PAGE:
The atmosphere is great. The sets and lighting are beautiful and you really feel the Ming Dynasty come to life. There are some sublime moments that haunt the senses. The romance of classic Wuxia is there, certainly, perfectly pitched; poignant but never too sentimental or overpowering against the overall themes of honour and enlightenment. What’s particularly painful is how grueling the film is to the characters you come to really care about. You get a lot of philosophical meat on the bones of the fighting which makes the action all the more meaningful. There are some genuinely emotional fight scenes and at least two had me gasping aloud in horror at their outcome. Where Duel To The Death really excels though is mixing this intelligence and compassion with some of the most brainblastingly insane action you’ve ever seen. Being Wuxia, there is obviously a ton of wire-work but don’t let it put you off if you’re not a fan of the genre. This stuff is CRAZY. There might not be a lot of actual kung fu but the stunts are off the scale and the way the wires are used frequently take the breath away.
Besides this astonishing choreography (blink and you’ll miss something fantastic – there’s cool stuff happening about twice every second when the action’s at its peak) and the nutty tertiary cast – including a drunken monkey master and his talking bird called “Dragon” – you have ninjing of the absolute highest order. You might want to skip this paragraph if you plan on watching the film because seeing this stuff unfold before your disbelieving eyes is part of the fun. Within the first five minutes you’ve seen a pack of ninjas turn themselves into human fireworks but this is just a entrée. They fly through the trees. They descend from the skies en masse floating on giant kites. They make bombs. They bilocate. They trilocate. They are sliced. They are diced. They are bisected. They leap through their bisected buddies’ bodies. They combine themselves into one giant ninja (think Voltron) and then come apart again. There is even one scene where a ninja’s clothes rip off mid-fight to reveal a completely naked woman underneath, thus distracting the holy monk she’s fighting. Naked-fu is not unique but this is certainly one of the most unexpected instances of it. I think I might’ve even cheered when it happened.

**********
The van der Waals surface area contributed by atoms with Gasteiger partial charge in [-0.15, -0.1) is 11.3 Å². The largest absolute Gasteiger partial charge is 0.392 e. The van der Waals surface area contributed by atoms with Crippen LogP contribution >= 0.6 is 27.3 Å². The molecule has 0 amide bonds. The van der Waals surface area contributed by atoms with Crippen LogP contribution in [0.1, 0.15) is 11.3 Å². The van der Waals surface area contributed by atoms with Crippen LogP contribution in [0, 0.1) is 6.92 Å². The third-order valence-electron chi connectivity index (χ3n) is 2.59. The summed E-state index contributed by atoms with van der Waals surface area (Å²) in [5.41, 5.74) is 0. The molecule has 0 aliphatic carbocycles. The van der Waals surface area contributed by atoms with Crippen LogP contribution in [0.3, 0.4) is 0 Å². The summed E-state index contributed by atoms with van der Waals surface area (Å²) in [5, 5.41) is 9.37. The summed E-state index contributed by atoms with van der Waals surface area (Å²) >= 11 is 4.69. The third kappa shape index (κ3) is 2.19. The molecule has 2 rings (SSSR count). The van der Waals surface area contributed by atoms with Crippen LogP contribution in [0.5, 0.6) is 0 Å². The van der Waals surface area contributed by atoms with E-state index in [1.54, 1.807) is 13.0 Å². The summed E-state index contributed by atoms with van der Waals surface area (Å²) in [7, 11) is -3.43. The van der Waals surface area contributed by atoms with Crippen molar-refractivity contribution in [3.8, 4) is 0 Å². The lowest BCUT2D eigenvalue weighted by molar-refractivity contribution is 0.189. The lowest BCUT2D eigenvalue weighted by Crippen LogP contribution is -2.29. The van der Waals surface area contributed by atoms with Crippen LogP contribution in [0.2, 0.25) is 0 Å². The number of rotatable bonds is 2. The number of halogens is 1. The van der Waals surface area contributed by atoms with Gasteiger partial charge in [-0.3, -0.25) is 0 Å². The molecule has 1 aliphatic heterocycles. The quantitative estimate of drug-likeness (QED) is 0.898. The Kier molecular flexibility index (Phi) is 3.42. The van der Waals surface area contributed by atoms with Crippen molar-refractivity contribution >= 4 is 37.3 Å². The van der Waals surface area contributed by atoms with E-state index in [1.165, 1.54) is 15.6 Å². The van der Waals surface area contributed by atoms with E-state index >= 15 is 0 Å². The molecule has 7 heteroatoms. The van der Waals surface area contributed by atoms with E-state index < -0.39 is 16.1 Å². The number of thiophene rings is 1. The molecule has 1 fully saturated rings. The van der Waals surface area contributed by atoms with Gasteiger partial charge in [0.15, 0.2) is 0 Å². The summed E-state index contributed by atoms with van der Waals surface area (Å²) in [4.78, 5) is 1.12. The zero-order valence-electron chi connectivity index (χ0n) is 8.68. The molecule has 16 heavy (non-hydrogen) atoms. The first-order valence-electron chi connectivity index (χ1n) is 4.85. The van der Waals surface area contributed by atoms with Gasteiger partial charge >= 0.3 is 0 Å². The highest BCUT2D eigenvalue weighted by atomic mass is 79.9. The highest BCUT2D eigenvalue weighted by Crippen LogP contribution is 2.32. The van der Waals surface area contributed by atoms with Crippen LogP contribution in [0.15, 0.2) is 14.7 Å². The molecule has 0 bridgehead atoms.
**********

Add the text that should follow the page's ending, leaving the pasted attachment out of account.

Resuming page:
In spite of this surreal outrageousness, the film somehow holds itself together and the plot (more coherent than it maybe sounds) comes to a perfect end. The final 15 minutes of this film are so tense I just sat there holding my breath for most of it, occasionally stopping to yell swear words or make wincing noises. The climactic duel of the title is remarkably brutal – a whirlwind of kaleidoscopic camerawork, crashing waves and gore-drenched ultraviolence – and it leads to a bleak, challenging end that’s only fitting to a film of this calibre. The way director Ching Siu Tung weaves all these elements together makes it feel like he’s an old hand, yet he possesses the energy of youth, combining high and low culture aspects as skillfully as he does lavish beauty and savage violence. It really has it all, does Duel To The Death. With its extreme contrasts, it keeps viewers on their toes even some thirty years later and – through the sheer pleasure of how well it works, despite having no right to – it’s easily one of the best martial arts films I’ve seen. If you’re reading this blog and interested in ninjology, it’s essential viewing.